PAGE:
When James Chung last visited Wichita, he said a culture of “no” was standing in the way of successfully addressing our city’s problems. In particular, he claimed that Wichita is an “anti-college” city, and reported that a disproportionately large number of Wichitans said “no” to both to the idea that a university education is helpful to developing a career (which is true), and the idea that colleges and universities are valuable to American life as a whole (which is debatable, I suppose, depending on your premises).
Chung’s comments made me want to dig deeper — not just into what those observations really meant, but into what they can tell educators like myself about this city we call home. I was able to organize a forum involving local and state leaders and educators to look at perceptions regarding higher education, and invited those who attended to share their impressions about all they had heard. The results, from both the presenters and the discussants, predictably covered a huge range of topics — but in my judgment, one observation fairly consistently stood out.
Digging into Chung’s numbers and looking other measurements across the entirely of Wichita’s population, it is almost certain that the anti-college attitude he’d observed simply cannot be seen as a general one — rather, to the extent it exists, it reflects the attitudes of limited population group. Which group, though? Definitely not Wichita’s ambitious and education-hungry immigrant Hispanic population, whose enthusiasm for the higher education experience is palpable. Also likely not the many first-generation college students who are anxious to take advantage of opportunities for technical training and job certification (and who, insistently, appear more likely to stay in the area than traditional university graduates). Nor is it Wichita’s class of female professionals, for whom higher education makes available new ladders they are excited to climb.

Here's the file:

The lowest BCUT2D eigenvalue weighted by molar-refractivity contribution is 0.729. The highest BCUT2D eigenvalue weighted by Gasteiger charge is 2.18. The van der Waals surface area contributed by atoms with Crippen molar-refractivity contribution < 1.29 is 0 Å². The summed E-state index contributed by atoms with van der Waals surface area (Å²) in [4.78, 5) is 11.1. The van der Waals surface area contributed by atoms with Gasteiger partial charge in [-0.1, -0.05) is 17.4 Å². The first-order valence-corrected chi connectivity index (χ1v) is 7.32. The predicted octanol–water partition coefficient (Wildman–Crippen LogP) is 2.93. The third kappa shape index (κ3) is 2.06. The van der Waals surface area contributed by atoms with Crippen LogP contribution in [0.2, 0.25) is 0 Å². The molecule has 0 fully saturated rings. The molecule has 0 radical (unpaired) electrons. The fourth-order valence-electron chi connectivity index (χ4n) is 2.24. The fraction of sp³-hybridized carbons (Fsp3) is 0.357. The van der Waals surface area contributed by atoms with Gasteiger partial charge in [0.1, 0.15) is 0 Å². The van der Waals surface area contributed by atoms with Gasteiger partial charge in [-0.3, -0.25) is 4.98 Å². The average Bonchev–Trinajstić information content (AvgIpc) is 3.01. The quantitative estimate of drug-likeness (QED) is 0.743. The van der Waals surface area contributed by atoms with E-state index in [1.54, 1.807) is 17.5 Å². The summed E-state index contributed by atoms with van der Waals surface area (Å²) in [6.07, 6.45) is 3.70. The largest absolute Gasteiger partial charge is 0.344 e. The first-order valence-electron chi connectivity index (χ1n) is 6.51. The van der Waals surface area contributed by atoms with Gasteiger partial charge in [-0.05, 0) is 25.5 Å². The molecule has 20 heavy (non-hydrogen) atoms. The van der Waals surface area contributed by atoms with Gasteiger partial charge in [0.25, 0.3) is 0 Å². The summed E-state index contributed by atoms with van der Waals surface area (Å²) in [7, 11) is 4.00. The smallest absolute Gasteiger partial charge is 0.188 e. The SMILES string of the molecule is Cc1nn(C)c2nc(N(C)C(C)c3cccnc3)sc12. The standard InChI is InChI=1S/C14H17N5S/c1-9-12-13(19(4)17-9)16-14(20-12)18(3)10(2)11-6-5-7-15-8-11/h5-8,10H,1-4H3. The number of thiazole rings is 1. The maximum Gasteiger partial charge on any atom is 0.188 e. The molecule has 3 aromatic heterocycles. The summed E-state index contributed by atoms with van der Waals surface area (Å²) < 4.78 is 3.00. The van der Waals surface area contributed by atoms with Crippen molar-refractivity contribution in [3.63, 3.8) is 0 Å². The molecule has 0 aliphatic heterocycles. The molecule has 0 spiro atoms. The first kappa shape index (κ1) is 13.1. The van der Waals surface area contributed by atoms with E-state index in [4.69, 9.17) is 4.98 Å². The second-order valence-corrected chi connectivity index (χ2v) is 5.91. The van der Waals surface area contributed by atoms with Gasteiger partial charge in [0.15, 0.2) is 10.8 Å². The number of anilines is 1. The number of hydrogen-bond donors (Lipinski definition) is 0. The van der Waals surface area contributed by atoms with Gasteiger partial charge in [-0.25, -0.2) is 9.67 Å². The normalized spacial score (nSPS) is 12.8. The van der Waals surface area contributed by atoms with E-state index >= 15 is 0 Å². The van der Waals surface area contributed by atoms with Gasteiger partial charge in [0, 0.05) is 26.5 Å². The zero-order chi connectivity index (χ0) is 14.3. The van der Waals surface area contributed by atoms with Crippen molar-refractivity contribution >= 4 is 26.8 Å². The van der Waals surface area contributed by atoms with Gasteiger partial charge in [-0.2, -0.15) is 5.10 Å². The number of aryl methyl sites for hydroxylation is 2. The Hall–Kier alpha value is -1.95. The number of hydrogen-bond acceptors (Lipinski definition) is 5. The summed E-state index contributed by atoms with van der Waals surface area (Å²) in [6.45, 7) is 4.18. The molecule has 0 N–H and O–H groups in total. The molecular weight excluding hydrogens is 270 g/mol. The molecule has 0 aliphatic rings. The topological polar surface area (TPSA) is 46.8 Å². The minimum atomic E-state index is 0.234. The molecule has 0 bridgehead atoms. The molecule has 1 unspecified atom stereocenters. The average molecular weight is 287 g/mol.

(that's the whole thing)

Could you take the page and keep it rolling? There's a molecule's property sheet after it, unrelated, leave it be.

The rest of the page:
Perhaps, then, the population which does reflect this anti-college attitude, to whatever extent it is real, is disproportionately influential. Listening to the speakers and reading comments from the audience afterward, I found multiple presenters and discussants touching, in different ways, upon the possibility that we have a generational disconnect in our city. A divide, that is, between the education- and diversity-oriented urban imperatives felt by many younger Wichita residents, and the outlooks and priorities of many of our established civic, business, and social leaders on the other.
One can observe some truth to this possibility, even absent any deep reflection on the meaning of higher education in Wichita today. After all, some real age, gender, racial, and socio-economic differences are revealed when one looks at our city council, our county commission, our church boards, our law office partners, the CEOs of our major businesses, and then compares them to Wichita’s population as a whole. Could it be that the passion for higher education, and the recognition of its importance — which is obviously present in the lives of many — finds its enthusiasm somewhat undermined when the leadership class of the city fails to celebrate (or sometimes even reflect) the sort of expertise, or entrepreneurialism, and open-mindedness which higher education and professional training is supposed to be about?
Obviously there is no one explanation for the struggles which institutions of higher education face in Wichita, and there is no way that one forum could provide solutions to all such struggles anyway. And of course, the comments which struck me are hardly definitive. But they were, I think, suggestive nonetheless. If some people in Wichita downplay the many obvious economic and social benefits of higher education, could it perhaps be, at least in part, because a generation or more of Wichita leaders haven’t always seen the need to highlight those benefits in the first place?
Dr. Russell Fox is a political-science professor at Friends University.